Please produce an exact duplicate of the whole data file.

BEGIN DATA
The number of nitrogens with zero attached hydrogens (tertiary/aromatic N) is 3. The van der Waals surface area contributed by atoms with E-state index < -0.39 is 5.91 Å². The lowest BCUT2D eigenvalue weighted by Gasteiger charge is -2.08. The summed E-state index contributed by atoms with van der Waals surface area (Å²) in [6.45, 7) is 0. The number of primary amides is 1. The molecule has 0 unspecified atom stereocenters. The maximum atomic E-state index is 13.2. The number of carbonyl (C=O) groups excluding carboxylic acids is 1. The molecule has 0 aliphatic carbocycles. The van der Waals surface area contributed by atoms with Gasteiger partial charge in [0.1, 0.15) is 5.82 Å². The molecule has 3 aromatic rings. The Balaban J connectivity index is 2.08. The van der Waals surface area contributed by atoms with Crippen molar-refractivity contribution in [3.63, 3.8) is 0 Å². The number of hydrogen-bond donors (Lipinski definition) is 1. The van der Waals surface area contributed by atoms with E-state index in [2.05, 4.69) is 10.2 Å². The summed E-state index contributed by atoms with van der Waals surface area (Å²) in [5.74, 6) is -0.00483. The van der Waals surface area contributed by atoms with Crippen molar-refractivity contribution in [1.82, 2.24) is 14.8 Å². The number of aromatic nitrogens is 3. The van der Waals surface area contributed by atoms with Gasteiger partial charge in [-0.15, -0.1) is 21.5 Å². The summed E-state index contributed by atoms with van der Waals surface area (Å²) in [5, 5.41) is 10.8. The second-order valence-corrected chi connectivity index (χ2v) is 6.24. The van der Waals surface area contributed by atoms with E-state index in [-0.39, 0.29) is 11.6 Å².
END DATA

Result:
The number of nitrogens with zero attached hydrogens (tertiary/aromatic N) is 3. The van der Waals surface area contributed by atoms with E-state index < -0.39 is 5.91 Å². The lowest BCUT2D eigenvalue weighted by Gasteiger charge is -2.08. The summed E-state index contributed by atoms with van der Waals surface area (Å²) in [6.45, 7) is 0. The number of primary amides is 1. The molecule has 0 unspecified atom stereocenters. The maximum atomic E-state index is 13.2. The number of carbonyl (C=O) groups excluding carboxylic acids is 1. The molecule has 0 aliphatic carbocycles. The van der Waals surface area contributed by atoms with Gasteiger partial charge in [0.1, 0.15) is 5.82 Å². The molecule has 3 aromatic rings. The Balaban J connectivity index is 2.08. The van der Waals surface area contributed by atoms with Crippen molar-refractivity contribution in [3.63, 3.8) is 0 Å². The number of hydrogen-bond donors (Lipinski definition) is 1. The van der Waals surface area contributed by atoms with E-state index in [2.05, 4.69) is 10.2 Å². The summed E-state index contributed by atoms with van der Waals surface area (Å²) in [5.74, 6) is -0.00483. The van der Waals surface area contributed by atoms with Crippen molar-refractivity contribution in [1.82, 2.24) is 14.8 Å². The number of aromatic nitrogens is 3. The van der Waals surface area contributed by atoms with Gasteiger partial charge in [-0.15, -0.1) is 21.5 Å². The summed E-state index contributed by atoms with van der Waals surface area (Å²) in [5, 5.41) is 10.8. The second-order valence-corrected chi connectivity index (χ2v) is 6.24. The van der Waals surface area contributed by atoms with E-state index in [-0.39, 0.29) is 11.6 Å².